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DGE Newsletter, April 2008
Caldeira Lab
Field & Berry Lab Groups

April 8 from Chris Field: For rest of week I am at the IPCC Plenary in Budapest.  This is a meeting to plot the future of the IPCC.  It is mostly the national delegations and not the scientists.  
Friday (4/11) I am flying back to LA to see Hal (Mooney) accept the Tyler Prize.
Next week, I will be reviewing the Harvard Center for the Environment on Monday (4/14), talking at a DOE conference on the future of climate change experiments on Tuesday, and working with the NRC Board on International Scientific Organizations on Wednesday and Thursday.  A week from Friday (4/18), I will be back in the lab.
April 28: Chris met with a few of the FLAB group to discuss some of what he learned at recent meetings. He also continued the Tasting tradition by bringing five kinds of dried fruit from Whole Foods: peaches, apples, mangos, raspberries & pineapple (best).

April 16: Cristina Archer spoke at the Woods Energy Seminar Series at Stanford on The Importance of Wind Power in a Clean and Renewable Future.
April 18: Cristina Archer & Ken Caldeira have tracked changes in the average position and strength of jet streams using records compiled by various government agencies. The results published today in Geophysical Research Letters indicate that the jet streams in both hemispheres have risen in altitude, shifted toward the poles, and weakened in the northern hemisphere.
These changes fit the predictions of global warming models and have implications for the frequency and intensity of future storms, including hurricanes.
April 25: Bala Govindasamy from the Lawrence Livermore Nat'l Lab gave a special seminar titled Sunshade Geoengineering and Global Hydrology. Bala has found that the hydrological cycle is more sensitive to changes in shortwave radiative forcing (sunlight) than to changes in longwave radiative forcing (greenhouse gases) of the same magnitude.
Asner Group

April 5: Greg Asner has written a summarizing Chapter (12) titled Hyperspectral Remote Sensing of Canopy Chemistry, Physiology, and Biodiversity in Tropical Rainforests for a recent CRC Press Publication (Hyperspectral Remote Sensing of Tropical and Subtropical Forests). It's a compilation of past work of all kinds, with a few things that he never got around to publishing from LBA, etc.
This month
Asner also reports that most of his team will be in Kruger National Park in South Africa.  They'll be carrying out field studies and airborne mapping of key areas in the park.  The focus of the study is on the effects of climate, soils, animals and fire on vegetation structure, composition and carbon dynamics.
April 9: The excitement is mounting as the group prepares to fly to South Africa where several have not been before. Some were scheduled to leave today, but bureaucracy intervened. Now they plan to leave on different flights this weekend (April 12-13).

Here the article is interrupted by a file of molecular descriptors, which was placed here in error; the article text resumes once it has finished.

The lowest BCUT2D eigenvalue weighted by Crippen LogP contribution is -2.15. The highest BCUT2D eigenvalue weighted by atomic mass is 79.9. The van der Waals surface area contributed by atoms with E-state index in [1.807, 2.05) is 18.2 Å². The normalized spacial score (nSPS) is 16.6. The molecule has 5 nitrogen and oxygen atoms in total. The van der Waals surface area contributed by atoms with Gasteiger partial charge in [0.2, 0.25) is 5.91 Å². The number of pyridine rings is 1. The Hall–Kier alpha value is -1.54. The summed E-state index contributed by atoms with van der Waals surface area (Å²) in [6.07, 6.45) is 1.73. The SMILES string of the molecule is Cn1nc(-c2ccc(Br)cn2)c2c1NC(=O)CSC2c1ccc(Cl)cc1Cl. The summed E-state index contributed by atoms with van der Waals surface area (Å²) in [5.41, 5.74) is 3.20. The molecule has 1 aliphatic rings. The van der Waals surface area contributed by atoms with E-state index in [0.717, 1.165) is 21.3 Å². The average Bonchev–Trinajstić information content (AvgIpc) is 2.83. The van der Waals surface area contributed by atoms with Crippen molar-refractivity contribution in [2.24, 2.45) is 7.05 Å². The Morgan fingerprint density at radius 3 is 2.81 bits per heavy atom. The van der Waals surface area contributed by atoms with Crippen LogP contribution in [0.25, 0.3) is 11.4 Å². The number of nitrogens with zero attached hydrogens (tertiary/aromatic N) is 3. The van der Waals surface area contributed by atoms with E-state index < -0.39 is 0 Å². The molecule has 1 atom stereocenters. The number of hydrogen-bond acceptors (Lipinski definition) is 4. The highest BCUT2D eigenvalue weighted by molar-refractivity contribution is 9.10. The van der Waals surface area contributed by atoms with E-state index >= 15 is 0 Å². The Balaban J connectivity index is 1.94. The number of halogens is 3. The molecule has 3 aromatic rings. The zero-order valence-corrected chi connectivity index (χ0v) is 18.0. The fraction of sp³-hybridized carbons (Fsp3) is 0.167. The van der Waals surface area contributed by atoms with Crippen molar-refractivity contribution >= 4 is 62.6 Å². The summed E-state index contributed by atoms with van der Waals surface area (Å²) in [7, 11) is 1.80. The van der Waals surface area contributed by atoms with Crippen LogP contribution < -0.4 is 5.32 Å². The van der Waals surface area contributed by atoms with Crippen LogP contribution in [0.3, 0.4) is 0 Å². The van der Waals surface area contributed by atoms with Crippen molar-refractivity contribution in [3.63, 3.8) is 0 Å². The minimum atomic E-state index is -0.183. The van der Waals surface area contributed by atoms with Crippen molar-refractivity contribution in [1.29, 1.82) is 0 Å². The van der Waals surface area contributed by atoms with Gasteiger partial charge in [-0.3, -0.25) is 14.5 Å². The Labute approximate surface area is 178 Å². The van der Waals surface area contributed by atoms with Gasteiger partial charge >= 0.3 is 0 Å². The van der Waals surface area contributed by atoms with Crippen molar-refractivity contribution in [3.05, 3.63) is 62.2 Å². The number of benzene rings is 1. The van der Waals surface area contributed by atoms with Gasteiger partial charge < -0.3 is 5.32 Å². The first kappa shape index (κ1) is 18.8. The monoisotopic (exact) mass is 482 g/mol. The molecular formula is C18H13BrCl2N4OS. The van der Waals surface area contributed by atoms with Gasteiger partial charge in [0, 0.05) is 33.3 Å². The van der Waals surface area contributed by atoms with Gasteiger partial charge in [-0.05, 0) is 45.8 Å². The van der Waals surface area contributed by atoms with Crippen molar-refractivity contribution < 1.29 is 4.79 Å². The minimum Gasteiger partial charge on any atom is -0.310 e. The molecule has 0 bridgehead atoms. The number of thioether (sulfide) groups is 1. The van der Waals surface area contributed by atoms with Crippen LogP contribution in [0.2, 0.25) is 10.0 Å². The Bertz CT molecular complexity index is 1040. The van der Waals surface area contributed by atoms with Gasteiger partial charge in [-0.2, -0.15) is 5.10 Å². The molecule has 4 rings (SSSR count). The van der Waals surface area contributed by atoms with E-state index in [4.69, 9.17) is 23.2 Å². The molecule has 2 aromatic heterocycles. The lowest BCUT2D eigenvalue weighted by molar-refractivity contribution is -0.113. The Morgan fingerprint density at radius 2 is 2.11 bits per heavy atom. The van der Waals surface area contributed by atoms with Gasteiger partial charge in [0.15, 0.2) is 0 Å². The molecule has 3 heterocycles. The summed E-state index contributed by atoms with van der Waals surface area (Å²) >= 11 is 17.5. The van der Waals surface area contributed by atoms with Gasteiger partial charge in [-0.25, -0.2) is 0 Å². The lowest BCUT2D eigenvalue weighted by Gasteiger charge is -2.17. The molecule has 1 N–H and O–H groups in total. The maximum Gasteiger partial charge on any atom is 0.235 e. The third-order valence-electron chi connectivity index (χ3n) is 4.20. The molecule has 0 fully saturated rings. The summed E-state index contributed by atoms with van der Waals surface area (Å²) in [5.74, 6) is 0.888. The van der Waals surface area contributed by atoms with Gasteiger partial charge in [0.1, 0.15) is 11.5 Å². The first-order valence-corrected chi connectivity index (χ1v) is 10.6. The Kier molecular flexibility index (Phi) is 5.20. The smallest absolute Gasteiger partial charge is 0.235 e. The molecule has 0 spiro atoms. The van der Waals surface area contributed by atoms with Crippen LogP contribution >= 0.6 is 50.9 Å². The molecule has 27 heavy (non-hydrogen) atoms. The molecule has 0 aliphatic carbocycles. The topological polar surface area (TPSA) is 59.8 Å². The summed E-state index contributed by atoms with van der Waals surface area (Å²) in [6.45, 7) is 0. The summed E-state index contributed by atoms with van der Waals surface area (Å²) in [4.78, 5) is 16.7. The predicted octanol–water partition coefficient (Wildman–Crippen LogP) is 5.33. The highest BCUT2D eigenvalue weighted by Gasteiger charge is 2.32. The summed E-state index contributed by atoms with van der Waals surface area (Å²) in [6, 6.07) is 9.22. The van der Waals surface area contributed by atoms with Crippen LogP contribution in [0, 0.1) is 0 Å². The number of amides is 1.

April 11: Angelica Almeyda and Eben Broadbent led a lunchtime discussion on The political ecology of land conversion in the trinational border Peru-Brazil-Bolivia for the Brazilian Working Group in Bolivar House on Campus.

This has implications both for proposals to engineer Earth's climate and for understanding the response of the climate system to past variation in radiative forcing. He discussed why there is this differential response of the hydrological cycle to different types of radiative forcing.
April 21: The first spring harvest at the JRGCE began today with Todd Tobeck in charge of the crew. Alum Jessica Gutknecht came up from her current location in Santa Cruz to help with sampling the above ground growth. In the photo, Briana Swette (right) has been taking pictures of roots at the bottom of a hollow tube forced into the ground.
Our Landscape
April 22: Alum David Kroodsma writes that he is working full time on a book about his two years on the road with Ride for Climate. He also has started working with Climate Ride 2008 to organize a 5-day bicycle tour from New York City to Washington, DC this September. To learn more go to <www.climateride.org>
April 23: Chris Field spoke in the Los Altos Library on the science of global warming at an event serving to kick off the Cool Los Altos' Low Carbon Challenge. Chris lives in Los Altos where the Group sponsoring this event aims to sign up 500 households to participate in the Challenge.
April 11: California poppies are always a spectacular part of our landscape garden on campus and (4/25) the Fremontia is in full bloom.
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Editor Jan Brown, e-mail: jbrown1@stanford.edu